When something piques Thom Hoffman’s interest, he starts asking questions. Then he tries to work out the answers through film. The result has been an eclectic mix of documentaries (three to date) that share some common traits: his desire to educate and his love of Long Island history.

Brother Cinema Poster copy
Brother, Can You Spare a Dollar? (2012).Photo courtesy of Thom Hoffman

On today’s interview you’ll hear how Thom got his start working with Ray Adell on the “About Long Island” radio series and then expanded into documentaries. His first film featured the story of Brooklyn doo-wop stalwart Lenny Cocco and the Chimes. Next came his comparison of the Great Depression and the Great Recession. His latest, Shinnecock, explores the long history of the Shinnecock Nation in Southampton.

Still In The Mood  DVD cover copy
Still in the Mood for Love (2010). Photo courtesy of Thom Hoffman

We also ask Thom about the challenges of producing and distributing documentaries on Long Island. How do you get them to a wider audience? How do you get the quality of production needed? His answers echo many of the things we’ve heard in our discussions with others involved in documentary filmmaking on Long Island.

On that note, if you’re interested in screening any of his movies or helping find a home for the “About Long Island” archive, you can contact Thom at hof565 [at]

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Further Research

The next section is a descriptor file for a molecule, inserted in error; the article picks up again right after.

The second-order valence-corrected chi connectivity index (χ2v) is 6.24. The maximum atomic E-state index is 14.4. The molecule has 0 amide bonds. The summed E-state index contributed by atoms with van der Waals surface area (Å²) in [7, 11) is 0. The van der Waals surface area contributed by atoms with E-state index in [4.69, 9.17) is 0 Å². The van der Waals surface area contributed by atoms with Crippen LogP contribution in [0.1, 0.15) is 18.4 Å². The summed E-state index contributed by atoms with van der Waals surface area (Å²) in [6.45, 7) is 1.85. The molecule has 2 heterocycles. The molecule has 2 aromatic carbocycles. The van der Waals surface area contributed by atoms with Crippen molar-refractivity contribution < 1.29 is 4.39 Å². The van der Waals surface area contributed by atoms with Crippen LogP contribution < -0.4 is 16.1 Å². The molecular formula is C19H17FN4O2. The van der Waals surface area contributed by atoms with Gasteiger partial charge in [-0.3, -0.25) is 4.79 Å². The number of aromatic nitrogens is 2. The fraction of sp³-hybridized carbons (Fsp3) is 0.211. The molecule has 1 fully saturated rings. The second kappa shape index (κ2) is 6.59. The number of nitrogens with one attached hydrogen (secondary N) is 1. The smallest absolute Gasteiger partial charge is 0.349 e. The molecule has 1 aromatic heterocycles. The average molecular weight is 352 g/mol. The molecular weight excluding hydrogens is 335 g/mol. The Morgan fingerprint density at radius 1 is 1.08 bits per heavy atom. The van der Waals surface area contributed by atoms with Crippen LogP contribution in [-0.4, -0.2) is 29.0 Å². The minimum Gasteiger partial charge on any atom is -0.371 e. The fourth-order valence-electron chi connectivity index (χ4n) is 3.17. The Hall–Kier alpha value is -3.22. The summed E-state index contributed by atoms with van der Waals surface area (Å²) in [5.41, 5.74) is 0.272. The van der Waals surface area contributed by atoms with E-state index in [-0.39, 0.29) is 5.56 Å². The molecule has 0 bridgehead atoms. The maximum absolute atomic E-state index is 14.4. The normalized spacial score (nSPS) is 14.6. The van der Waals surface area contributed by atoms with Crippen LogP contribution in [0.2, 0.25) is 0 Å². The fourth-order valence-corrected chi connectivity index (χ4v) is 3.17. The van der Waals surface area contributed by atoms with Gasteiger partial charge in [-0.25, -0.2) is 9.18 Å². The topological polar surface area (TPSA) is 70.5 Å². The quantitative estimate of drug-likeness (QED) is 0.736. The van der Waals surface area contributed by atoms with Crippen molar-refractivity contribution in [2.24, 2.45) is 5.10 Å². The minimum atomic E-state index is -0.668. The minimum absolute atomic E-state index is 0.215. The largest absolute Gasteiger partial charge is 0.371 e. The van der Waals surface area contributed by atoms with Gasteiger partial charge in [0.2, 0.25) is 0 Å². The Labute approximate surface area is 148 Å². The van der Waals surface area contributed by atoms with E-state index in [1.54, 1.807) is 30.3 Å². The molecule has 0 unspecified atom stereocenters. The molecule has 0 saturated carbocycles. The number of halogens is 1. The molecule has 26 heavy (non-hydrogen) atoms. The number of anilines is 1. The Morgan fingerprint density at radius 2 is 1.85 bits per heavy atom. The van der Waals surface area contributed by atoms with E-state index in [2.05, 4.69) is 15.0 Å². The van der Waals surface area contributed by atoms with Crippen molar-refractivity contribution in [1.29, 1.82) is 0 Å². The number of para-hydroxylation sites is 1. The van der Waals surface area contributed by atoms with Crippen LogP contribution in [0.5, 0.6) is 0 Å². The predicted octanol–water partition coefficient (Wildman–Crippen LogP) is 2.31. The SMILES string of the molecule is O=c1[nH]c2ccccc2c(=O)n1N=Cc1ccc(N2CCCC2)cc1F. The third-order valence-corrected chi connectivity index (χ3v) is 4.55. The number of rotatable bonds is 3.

Peter Fox Cohalan Part II

Suffolk County Historian Peter Fox Cohalan is back in session for part two of our interview. This week we get deeper into the history of Islip, traveling all the way from the bottom of the Bay (and who really owned it) back to Islip, England and the ancestral home of the Nicoll family.

We also get Peter Fox’s insight into historic preservation at the local and regional levels as well as the unique situations that can arise on Long Island.

Finally, we’ll hear about the work of the Robert D.L. Gardiner Foundation. As a board member, Peter Fox is involved in helping the Foundation support the study and preservation of New York history with a focus on Islip and Suffolk County.

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Further Research

Holding Court with Peter Fox Cohalan

Peter Fox Cohalan was named Suffolk County Historian in 2012 but in many ways he’s been preparing for the role his whole life. In fact, the Cohalans and history go way back. The first Cohalan in America arrived with Lafayette during the Revolution. One branch of the family led to a Grand Sachem of Tammany Hall, another to the first Catholic priest on Long Island. In his own storied career, Peter Fox has been Islip Town Supervisor, Suffolk County Executive, and State Supreme Court Judge (one of five Cohalans -including his father-  to reach that position.)

With the historian’s eye for detail and the Irishman’s gift for storytelling, Peter Fox can discuss the Sayville of his youth as easily as the quarrels of the early Federalists. On this episode of the Project he recounts the Sayville of the 1930s and ’40s along with his father’s time as coach at the La Salle Military Academy in Oakdale.  We’ll also hear about preservation efforts he spearheaded (like the Islip Grange in Sayville) as well as his family’s connections to the unforgettable Robert David Lion Gardiner.